11 – Taking anonymous bodies and propping them up as impostors of important people isn’t that all that unheard of, as the Catholic church did this from the 16th-19th centuries [6], [7]. While I think it is a difficult task to prove that this is exactly what the Romanovs did, Fomenko does show where these allegedly royal bodies are today and brings up what I believe to be valid criticisms of declaring them to be royal persons. He also explains why it would make sense that the Romanovs were responsible for this [10]. Due to this, I will consider claim 11’s validity to be supported. However, I will mention that this is the one I consider to be supported the least out of all of the ones I’ve labelled supported, which isn’t to say the support is weak, but it’s less strong than one of the claims that is really simple and easy to support.

12 – I’m still looking for information that supports/contradicts the “true burial sites of the Russian-Horde queens were, most likely, destroyed”. I think maybe the reason Fomenko says this is because the cemetery was destroyed, or possibly to insinuate the Romanovs found the true sites and destroyed them. Maybe an unrelated cemetery was destroyed but I’ll need more information to make a less speculative statement about his reasoning. He does mention that this probability is based on the premise that the graves were in Russia and not elsewhere [10]. Therefore claim 12’s validity is undetermined.

13 – Claim 13 is complex and for that reason I might end up splitting this one into two half points for the final grade. The first part is that Romanov historians were responsible for multiple discoveries, the second part is that the discovery was of the tombs of Yaroslav the Wise and Saint Vladimir in the 17th century. The closest thing that I have found so far pertaining to Yaroslav the Wise’s tomb being discovered is on page 10 in [12] which I included in part 3 of this article, which is basically just a mention of his remains made in 1634.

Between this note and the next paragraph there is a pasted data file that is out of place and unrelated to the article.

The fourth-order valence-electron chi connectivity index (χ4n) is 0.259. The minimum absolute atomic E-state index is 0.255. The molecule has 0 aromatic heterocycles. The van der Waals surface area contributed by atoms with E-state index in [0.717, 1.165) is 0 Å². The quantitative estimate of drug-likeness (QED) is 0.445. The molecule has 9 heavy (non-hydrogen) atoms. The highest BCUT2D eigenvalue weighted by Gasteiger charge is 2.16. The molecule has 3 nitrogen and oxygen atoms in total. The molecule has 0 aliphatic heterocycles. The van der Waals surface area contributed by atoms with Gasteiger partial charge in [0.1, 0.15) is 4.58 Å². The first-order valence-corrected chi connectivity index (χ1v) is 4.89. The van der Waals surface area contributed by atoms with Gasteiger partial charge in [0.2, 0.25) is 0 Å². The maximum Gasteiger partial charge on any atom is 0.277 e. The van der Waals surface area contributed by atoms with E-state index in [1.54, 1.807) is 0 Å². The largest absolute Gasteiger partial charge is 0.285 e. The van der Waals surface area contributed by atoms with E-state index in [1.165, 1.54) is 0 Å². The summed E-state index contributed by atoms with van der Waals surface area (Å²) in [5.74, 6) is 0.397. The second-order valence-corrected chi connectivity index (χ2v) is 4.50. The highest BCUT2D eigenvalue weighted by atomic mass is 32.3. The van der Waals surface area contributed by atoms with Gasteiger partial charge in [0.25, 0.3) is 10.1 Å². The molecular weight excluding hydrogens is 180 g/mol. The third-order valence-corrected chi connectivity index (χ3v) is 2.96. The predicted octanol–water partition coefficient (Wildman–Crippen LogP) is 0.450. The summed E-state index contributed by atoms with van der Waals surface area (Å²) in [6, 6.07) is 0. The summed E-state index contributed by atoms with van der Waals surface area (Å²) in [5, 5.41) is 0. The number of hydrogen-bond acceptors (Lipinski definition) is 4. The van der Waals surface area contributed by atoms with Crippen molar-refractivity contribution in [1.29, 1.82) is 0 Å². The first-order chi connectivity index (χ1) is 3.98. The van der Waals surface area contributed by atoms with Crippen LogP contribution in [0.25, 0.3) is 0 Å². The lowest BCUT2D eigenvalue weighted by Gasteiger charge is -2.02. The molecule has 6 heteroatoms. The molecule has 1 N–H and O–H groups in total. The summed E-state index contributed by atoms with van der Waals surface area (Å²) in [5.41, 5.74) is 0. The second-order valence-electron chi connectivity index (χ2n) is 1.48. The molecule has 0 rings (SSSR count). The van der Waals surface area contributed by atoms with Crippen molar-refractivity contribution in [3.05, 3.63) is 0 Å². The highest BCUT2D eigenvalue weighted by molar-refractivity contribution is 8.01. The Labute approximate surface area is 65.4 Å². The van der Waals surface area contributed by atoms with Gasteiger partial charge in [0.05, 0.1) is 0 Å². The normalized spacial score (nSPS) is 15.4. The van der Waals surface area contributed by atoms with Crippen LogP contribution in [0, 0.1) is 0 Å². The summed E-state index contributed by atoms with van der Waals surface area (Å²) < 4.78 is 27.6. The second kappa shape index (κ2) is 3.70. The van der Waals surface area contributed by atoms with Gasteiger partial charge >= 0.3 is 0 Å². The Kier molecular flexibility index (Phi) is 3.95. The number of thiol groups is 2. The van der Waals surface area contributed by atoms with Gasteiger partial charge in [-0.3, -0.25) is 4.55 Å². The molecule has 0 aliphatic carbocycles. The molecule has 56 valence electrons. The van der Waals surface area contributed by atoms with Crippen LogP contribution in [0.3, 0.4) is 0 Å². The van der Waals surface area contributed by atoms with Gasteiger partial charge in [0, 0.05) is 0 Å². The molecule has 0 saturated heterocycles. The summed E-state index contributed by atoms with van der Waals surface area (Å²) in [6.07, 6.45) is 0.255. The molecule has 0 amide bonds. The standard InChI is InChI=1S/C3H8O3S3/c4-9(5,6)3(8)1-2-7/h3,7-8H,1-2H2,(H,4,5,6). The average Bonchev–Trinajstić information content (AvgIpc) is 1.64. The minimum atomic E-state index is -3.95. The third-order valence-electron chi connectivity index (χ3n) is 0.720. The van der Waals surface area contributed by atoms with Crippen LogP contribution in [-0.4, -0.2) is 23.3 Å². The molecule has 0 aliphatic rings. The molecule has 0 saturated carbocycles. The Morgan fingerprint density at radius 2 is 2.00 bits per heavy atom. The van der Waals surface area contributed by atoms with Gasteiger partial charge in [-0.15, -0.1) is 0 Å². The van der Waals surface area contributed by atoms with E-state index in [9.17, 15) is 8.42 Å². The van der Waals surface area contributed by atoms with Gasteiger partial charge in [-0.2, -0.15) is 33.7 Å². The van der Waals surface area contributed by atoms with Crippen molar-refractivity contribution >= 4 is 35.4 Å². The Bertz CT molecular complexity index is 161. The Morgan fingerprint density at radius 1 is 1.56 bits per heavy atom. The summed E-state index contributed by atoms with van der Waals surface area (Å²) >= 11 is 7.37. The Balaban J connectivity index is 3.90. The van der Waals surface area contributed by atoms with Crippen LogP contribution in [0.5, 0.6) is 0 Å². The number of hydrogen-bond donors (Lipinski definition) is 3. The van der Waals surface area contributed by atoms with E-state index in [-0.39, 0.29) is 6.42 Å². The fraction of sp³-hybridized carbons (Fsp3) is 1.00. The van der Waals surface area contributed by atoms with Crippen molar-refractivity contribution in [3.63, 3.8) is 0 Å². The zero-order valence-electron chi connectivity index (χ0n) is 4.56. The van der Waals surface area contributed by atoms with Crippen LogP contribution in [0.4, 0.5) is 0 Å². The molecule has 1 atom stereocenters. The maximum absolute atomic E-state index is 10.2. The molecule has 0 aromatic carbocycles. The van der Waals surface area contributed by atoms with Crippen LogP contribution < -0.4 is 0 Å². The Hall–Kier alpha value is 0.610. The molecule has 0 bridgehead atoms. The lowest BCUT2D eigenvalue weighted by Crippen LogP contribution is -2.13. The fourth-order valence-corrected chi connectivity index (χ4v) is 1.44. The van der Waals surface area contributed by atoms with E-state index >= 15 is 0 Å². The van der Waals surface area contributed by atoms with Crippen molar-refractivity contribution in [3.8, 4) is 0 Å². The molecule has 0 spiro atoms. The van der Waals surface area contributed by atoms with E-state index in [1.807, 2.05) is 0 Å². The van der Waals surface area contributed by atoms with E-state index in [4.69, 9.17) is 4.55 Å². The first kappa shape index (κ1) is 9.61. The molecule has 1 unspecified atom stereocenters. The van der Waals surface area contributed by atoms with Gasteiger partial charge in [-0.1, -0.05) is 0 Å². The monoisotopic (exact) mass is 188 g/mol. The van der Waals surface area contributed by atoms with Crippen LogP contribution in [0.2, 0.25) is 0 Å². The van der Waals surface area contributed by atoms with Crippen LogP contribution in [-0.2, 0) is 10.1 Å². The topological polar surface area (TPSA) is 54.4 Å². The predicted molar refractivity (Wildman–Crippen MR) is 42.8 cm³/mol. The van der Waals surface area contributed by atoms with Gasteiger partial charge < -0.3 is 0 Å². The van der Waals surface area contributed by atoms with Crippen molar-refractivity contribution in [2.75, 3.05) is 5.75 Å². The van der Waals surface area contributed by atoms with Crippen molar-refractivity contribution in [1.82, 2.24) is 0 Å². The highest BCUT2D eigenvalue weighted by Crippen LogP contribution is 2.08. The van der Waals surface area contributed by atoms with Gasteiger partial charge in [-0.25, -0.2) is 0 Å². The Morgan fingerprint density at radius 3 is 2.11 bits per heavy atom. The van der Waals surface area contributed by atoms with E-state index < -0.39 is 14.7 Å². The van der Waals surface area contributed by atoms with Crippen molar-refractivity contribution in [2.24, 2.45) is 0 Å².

Charipova communicated that Athanasius Kalnofoyski’s Teratourgema (1638) reported that “the remains of Saint Volodimer were discovered during removal of debris from the site of the ‘Tithe’ Church” [14, pg.445]. Charipova continues on after that quote to say that the church was “in ruins as late as the mid-1630’s when” Petro Mohyla (1596-1647) used materials from the ‘Tithe’ church for a new church. I think this is evidence that Saint Vladimir was discovered in the 17th century, but I don’t know how involved the Romanovs would’ve been in this. It appears to me that under the authority of the King of Poland, Mohyla took possession of St. Sophia’s Cathedral, the place in which Yaroslav the Wise’s sarcophagus was found and also where it is being kept today, in the first half of the 17th century and reported that it was in a pitiful condition [14, pg.443]. However, Mohyla was not in Kiev when he gained possession of the cathedral, and was not there when the ground was originally being dug into and when the debris was first starting to be cleared [14, pg.447]. There is a connection between Mohyla and the first Romanov ruler, Tsar Mikhail Fedorovich. In 1639, Mohyla sent the alleged jawbone of Saint Vladimir to the Tsar as a present and they had a couple of messages sent back and forth where eventually the Tsar takes favor in Mohyla [14, pg.446]. Due to all of this, I currently have 13 marked as supported, given the 17th century appearance of Saint Vladimir, the 17th century take over by Mohyla, the 17th century mention of Yaroslav the Wise, and the favor that Mohyla appears to have found with the first Romanov Tsar.

14 – I’m still looking for more information about the history of large royal cemeteries in Moscow. From a preliminary search, Fomenko’s claim does appear to be true. He doesn’t explicitly say royal necropolis in the quote from How It Was In Reality, but he does appear to specify it to be a royal necropolis about halfway through [10], which is a major foundation for the information in How It Was In Reality. While I’m still looking for more information, I am marking claim 14 as supported.

15 – I explain in claim 17 why Fomenko asserts that the Romanovs propped up common people as royals and I believe he provides compelling substantiations. I’ll also note here that the practice of propping up anonymous or insignificant people to be someone they aren’t is within the realm of possibility as I mentioned in claim 11. This is why I mark claim 15 as supported.